"When Donald Trump says there are parts of London that are ‘no go’ areas, I think he’s betraying a quite stupefying ignorance that makes him frankly unfit to hold the office of President of the United States”, said the then-Mayor of London, Boris Johnson in 2015. The Prime Minister at the time, David Cameron, also condemned Trump’s remarks. So it is shocking to see our current Home Secretary now repeating these same far-Right tropes about ‘No-go areas’ in the UK.
Tweeting about the twenty men convicted of vile and horrific crimes including rape and sexual abuse, the Home Secretary said “These sick Asian paedophiles are finally facing justice. I want to commend the bravery of the victims. For too long, they were ignored. Not on my watch. There will be no no-go areas”.
These are dangerous, irresponsible and divisive words. While they would be objectionable coming from anyone, they are particularly frightening coming from the current Home Secretary. He has already been roundly criticised for these comments, and rightly so. This statement, consisting of just 33 words, was not just divisive and harmful, but also capable of inciting racial hatred. Just last week, police reported a surge in hate crime directed at people because of their religious beliefs. Such crimes have risen by 40% in two years, and 52% of all such offences were aimed at Muslims. At a time of such rapidly-rising religious hate crime, the Home Secretary should be working hard to address this, rather than making incendiary statements that may lead to further such offences.
As a former Secretary of State for Communities, Sajid Javid, more than anyone else, should be careful about the language he uses and the potential effects of his language on community relations. Not only is the tweet objectionable for its connotations, but it is factually incorrect. The myth of ‘No-go areas’ has been repeatedly debunked and, in 2015, Fox News was forced to apologise for allowing its anchors and guests to claim there were ‘No-go areas’ in the UK. As Fox News admitted, there is “no credible information to support the assertion that there are specific areas that exclude individuals based solely on their religion” in the UK. It is incredible that, three years later, the British Home Secretary himself is now repeating this myth.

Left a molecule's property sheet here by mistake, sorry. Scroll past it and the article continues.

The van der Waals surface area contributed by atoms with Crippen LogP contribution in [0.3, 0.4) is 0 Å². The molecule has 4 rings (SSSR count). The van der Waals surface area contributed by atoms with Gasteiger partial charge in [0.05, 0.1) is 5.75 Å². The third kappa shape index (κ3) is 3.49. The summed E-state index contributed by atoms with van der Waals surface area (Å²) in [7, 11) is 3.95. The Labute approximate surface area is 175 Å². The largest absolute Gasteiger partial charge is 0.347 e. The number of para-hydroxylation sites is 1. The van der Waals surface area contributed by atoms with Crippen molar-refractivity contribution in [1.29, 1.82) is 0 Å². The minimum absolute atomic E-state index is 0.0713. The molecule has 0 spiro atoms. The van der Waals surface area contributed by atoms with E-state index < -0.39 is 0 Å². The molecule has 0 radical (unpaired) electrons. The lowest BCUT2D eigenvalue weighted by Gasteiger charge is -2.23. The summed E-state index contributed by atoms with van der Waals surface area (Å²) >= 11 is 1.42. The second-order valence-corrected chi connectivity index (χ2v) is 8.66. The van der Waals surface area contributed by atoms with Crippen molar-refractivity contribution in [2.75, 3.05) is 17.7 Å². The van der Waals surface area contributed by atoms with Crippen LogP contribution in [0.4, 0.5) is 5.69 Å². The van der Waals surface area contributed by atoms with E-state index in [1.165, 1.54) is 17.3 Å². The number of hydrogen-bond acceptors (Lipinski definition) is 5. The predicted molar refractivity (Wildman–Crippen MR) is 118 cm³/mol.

Describing these criminals as ‘Asian’ is not only unnecessary and offensive, but an apparent attempt by the government to absolve itself of responsibility. This categorisation of criminals by their ethnicity is a slippery slope. Just like this government now deprives British citizens of their citizenship when they commit serious crimes abroad, in an attempt to disown them, this description of these paedophiles is an attempt to absolve the government of any responsibility. Describing them as “Asian”, we can keep our consciences clean, in the mistaken belief that they are nothing to do with Britain or British society. By calling them ‘Asian’, the Government can essentially clean its hands of them.
Many of these criminals will have been born and/or brought up in the UK, so it is incredible to see them described as “Asian”. How long does one have to be in the UK to be accepted as British? After how long is one no longer defined by the colour of one’s skin or the country one’s parents came from? Just why would the Home Secretary describe British-born British nationals as “Asian”? Just as it would be offensive, racist and plain wrong for someone to describe Sajid Javid as the “UK’s Asian Home Secretary”, so it was wrong to describe these criminals as “Asian”.
In this country, we categorise people by their actions, not by their race - and rightly so. It is fair, indeed right, to be disgusted and appalled by these men - by the fact they are “sick paedophiles”, not because they are “sick Asian paedophiles”. They have finally been locked up, some for decades, because of what they did - not who are they are or where they come from. Our legal system works hard to ensure this is the case and that it is obvious to all concerned; it is shameful to see the Home Secretary, of all people, undermining this. We should not be giving these criminals, or others like them, an excuse to claim they are being punished for being Asian, rather than for being paedophiles.
The Home Secretary’s attempt to actually take credit for these convictions, while the least offensive part of the tweet, is almost laughable. He has been in post for six months, whereas these cases would have been on-going for much longer. Any involvement of his in these cases, or in the development of the laws that saw these men convicted, seems most unlikely. So to suggest that he had anything to do with the victims of these vile crimes finally being given a voice is disingenuous.
The public reaction to this tweet shows how hurt and offended people are by the Home Secretary’s words, and how ill-judged the tweet was. Whether or not he intended to elicit such a reaction, he should now take responsibility for it. As a mature politician and public figure, he should try to understand why his tweet was wrong, and apologise for using such language. Defining these criminals by their ethnicity and talking of ‘no-go areas’ is playing into the hands of the far-right and cannot be tolerated of a Home Secretary. He should admit he got this wrong, retract the tweet and apologise.